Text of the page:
A more effective placement algorithm can be implemented by mapping addresses into storage cells 1-15 according to the frequency of accesses to the values corresponding to the addresses. The most frequently accessed value would be stored closest to processor P to minimize the average access latency. In the sample access trace, the most frequently accessed address is B, which is accessed three times. Hence, the value for address B should be stored in storage cell 1. The second most frequently accessed value is at address C, which should be stored in storage cell 2 and the third most frequently accessed value at address A would then be stored in storage cell 3, as illustrated in
Unfortunately, the access frequency of the trace of a program is generally not known in advance. However, there exists an on-line placement strategy that is provably within a factor of 2 of the best off-line strategy, known as “move-to-front.” The move-to-front strategy moves each requested value to the front of the array. To make space for a new value in the front of the array, the value currently stored in the front of the array is pushed back towards the tail of the array. Since the placement of the values (e.g., cache lines) is dynamic, each value must be searched at subsequent accesses.
Referring now to
The Move-to-Front Heuristic The move-to-front heuristic has been shown to be 2-competitive in the context of maintaining a list, in that, move-to-front is, to within a constant factor, as efficient as any algorithm, including those based on knowing the entire sequence of operations. The move-to-front heuristic enables the spiral cache to be organized, such that the total access latency due to load, store, or eviction operations is no worse than twice the access latency incurred by any algorithm that has complete knowledge about the entire trace. The spiral cache of the present invention implements a placement algorithm based on the move-to-front heuristic. Its 2-competitiveness provides a bound on the access latency of this implementation, and therefore provides a theoretical guaranteed limit on access latency.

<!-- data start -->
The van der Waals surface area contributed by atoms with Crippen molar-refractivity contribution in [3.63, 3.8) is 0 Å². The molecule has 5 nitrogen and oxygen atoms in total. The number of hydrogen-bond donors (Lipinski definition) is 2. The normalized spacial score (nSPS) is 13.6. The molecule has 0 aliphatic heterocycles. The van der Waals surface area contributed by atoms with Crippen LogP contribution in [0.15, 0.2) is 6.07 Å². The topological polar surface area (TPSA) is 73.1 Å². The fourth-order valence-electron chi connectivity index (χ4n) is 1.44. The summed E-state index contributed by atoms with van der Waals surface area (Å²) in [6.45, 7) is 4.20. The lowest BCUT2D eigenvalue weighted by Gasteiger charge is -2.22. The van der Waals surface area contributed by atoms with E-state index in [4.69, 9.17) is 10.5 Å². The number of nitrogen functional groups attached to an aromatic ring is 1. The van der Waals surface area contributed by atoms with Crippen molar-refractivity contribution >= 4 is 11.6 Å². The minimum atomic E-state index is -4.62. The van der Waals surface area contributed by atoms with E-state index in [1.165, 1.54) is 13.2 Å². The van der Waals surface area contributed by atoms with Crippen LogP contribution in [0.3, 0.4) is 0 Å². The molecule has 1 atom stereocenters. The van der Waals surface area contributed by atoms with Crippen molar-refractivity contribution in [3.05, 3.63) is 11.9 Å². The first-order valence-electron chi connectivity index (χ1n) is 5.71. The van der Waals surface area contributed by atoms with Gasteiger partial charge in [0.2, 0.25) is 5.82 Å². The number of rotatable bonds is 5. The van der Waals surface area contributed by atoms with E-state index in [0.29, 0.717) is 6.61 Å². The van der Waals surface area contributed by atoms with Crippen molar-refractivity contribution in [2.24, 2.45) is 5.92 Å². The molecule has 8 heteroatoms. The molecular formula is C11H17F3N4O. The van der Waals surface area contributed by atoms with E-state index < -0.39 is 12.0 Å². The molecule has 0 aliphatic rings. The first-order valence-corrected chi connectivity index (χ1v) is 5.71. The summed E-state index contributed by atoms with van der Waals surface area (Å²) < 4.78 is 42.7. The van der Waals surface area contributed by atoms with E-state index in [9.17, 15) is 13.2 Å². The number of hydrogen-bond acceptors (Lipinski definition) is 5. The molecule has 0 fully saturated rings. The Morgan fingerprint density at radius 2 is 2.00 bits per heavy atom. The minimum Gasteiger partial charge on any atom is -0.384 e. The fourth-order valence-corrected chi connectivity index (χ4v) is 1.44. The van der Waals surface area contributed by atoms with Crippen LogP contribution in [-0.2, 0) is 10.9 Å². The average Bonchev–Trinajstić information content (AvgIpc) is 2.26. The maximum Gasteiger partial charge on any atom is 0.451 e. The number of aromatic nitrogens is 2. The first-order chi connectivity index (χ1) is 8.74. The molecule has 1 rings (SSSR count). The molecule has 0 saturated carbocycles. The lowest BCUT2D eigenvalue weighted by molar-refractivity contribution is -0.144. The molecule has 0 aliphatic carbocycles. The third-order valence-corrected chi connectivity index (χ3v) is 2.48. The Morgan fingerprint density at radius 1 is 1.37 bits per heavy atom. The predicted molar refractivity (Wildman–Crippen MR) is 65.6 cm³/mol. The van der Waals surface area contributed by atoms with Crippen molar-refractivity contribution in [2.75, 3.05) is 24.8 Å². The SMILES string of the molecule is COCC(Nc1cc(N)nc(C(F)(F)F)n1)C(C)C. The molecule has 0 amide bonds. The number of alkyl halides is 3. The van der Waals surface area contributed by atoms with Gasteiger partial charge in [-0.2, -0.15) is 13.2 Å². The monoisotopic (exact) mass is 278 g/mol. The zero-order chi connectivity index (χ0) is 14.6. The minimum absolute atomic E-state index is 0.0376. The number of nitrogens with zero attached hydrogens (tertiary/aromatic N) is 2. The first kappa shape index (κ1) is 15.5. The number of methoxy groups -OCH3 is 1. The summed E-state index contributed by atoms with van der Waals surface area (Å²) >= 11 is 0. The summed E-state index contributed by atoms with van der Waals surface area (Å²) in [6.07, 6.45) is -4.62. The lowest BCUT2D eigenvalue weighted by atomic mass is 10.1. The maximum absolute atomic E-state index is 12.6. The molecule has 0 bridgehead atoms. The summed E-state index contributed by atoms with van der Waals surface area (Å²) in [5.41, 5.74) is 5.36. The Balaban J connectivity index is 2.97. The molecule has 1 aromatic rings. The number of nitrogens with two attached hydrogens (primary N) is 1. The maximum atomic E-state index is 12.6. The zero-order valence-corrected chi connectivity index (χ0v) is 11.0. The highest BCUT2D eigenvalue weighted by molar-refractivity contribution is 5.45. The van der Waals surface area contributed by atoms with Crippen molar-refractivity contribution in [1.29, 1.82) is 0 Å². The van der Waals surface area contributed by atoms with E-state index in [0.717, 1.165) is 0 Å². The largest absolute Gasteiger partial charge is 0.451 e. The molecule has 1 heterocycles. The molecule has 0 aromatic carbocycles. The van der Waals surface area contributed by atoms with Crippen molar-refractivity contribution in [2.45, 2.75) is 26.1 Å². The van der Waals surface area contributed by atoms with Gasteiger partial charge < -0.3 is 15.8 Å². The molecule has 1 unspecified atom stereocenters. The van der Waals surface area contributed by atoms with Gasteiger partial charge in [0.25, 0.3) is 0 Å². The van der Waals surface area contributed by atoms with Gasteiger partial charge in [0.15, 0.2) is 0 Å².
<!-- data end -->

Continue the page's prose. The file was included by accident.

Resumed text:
Architecture of a Spiral Cache A spiral cache according to an embodiment of the present invention, exploits the dimensionality of Euclidean space to reduce the worst-case access latency, and offers a systolic data flow capable of pipelining multiple accesses. In the following illustrative embodiment the storage cell associated with a tile of a spiral cache is itself an entire storage array. In general, an efficient tile design balances the size of the tile's array such that the propagation delay of the wires connecting neighboring tiles is equal to the access latency of the tile's array. One embodiment of the spiral cache uses a fast, direct-mapped cache within each tile, and uses a cache line as the unit of data transfer between the tiles. In the present application, the memory within a tile is referred to as the memory array irrespective of the particular cache architecture and physical layout that are employed in the tiles. The tiles further provide the movement functionality in the illustrated embodiment as described below according to a distributed control logic provided by control logic of the individual tiles, although in an alternative embodiment, global control logic may be used to control the information flow.
Basic Spiral Cache Architecture The basic architecture of a 2-dimensional spiral cache in accordance with an embodiment of the present invention is shown in
For the spiral cache illustrated in
To support the search for and communication of a requested value to front-most tile 1, a second network is provided, a grid-style move-to-front network 116 of next neighbor connections as indicated by the horizontal, vertical and diagonal arrows in